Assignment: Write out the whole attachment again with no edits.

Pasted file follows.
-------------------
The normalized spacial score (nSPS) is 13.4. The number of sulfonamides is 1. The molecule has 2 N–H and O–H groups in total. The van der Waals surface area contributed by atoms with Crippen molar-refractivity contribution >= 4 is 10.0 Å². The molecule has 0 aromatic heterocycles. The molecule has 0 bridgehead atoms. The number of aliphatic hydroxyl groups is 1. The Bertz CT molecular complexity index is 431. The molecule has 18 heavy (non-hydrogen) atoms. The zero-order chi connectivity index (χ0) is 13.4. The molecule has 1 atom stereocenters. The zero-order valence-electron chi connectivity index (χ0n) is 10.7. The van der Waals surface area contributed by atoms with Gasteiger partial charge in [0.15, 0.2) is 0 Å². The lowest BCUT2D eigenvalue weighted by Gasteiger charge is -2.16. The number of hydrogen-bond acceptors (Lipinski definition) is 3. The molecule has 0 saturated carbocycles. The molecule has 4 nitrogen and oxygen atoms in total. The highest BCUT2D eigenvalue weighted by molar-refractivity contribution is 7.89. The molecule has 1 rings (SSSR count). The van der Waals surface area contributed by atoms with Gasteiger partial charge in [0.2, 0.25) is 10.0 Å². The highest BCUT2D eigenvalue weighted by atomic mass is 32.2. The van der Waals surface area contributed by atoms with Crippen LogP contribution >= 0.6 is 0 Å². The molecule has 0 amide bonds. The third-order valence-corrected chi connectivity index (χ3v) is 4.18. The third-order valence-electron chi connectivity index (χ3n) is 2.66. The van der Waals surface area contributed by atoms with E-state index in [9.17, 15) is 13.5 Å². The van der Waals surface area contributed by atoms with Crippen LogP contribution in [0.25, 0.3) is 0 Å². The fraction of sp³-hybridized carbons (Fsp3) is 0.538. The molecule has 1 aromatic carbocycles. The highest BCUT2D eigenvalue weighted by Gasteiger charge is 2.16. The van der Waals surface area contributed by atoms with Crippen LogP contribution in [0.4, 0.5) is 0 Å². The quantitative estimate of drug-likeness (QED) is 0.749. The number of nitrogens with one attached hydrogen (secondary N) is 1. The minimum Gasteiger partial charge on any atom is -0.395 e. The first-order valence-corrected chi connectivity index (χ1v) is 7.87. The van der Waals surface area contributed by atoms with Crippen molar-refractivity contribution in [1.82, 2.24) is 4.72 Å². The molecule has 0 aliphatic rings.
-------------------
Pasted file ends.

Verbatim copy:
The normalized spacial score (nSPS) is 13.4. The number of sulfonamides is 1. The molecule has 2 N–H and O–H groups in total. The van der Waals surface area contributed by atoms with Crippen molar-refractivity contribution >= 4 is 10.0 Å². The molecule has 0 aromatic heterocycles. The molecule has 0 bridgehead atoms. The number of aliphatic hydroxyl groups is 1. The Bertz CT molecular complexity index is 431. The molecule has 18 heavy (non-hydrogen) atoms. The zero-order chi connectivity index (χ0) is 13.4. The molecule has 1 atom stereocenters. The zero-order valence-electron chi connectivity index (χ0n) is 10.7. The van der Waals surface area contributed by atoms with Gasteiger partial charge in [0.15, 0.2) is 0 Å². The lowest BCUT2D eigenvalue weighted by Gasteiger charge is -2.16. The number of hydrogen-bond acceptors (Lipinski definition) is 3. The molecule has 0 saturated carbocycles. The molecule has 4 nitrogen and oxygen atoms in total. The highest BCUT2D eigenvalue weighted by molar-refractivity contribution is 7.89. The molecule has 1 rings (SSSR count). The van der Waals surface area contributed by atoms with Gasteiger partial charge in [0.2, 0.25) is 10.0 Å². The highest BCUT2D eigenvalue weighted by atomic mass is 32.2. The van der Waals surface area contributed by atoms with Crippen LogP contribution >= 0.6 is 0 Å². The molecule has 0 amide bonds. The third-order valence-corrected chi connectivity index (χ3v) is 4.18. The third-order valence-electron chi connectivity index (χ3n) is 2.66. The van der Waals surface area contributed by atoms with E-state index in [9.17, 15) is 13.5 Å². The van der Waals surface area contributed by atoms with Crippen LogP contribution in [0.25, 0.3) is 0 Å². The fraction of sp³-hybridized carbons (Fsp3) is 0.538. The molecule has 1 aromatic carbocycles. The highest BCUT2D eigenvalue weighted by Gasteiger charge is 2.16. The van der Waals surface area contributed by atoms with Crippen LogP contribution in [0.4, 0.5) is 0 Å². The quantitative estimate of drug-likeness (QED) is 0.749. The number of nitrogens with one attached hydrogen (secondary N) is 1. The minimum Gasteiger partial charge on any atom is -0.395 e. The first-order valence-corrected chi connectivity index (χ1v) is 7.87. The van der Waals surface area contributed by atoms with Crippen molar-refractivity contribution in [1.82, 2.24) is 4.72 Å². The molecule has 0 aliphatic rings.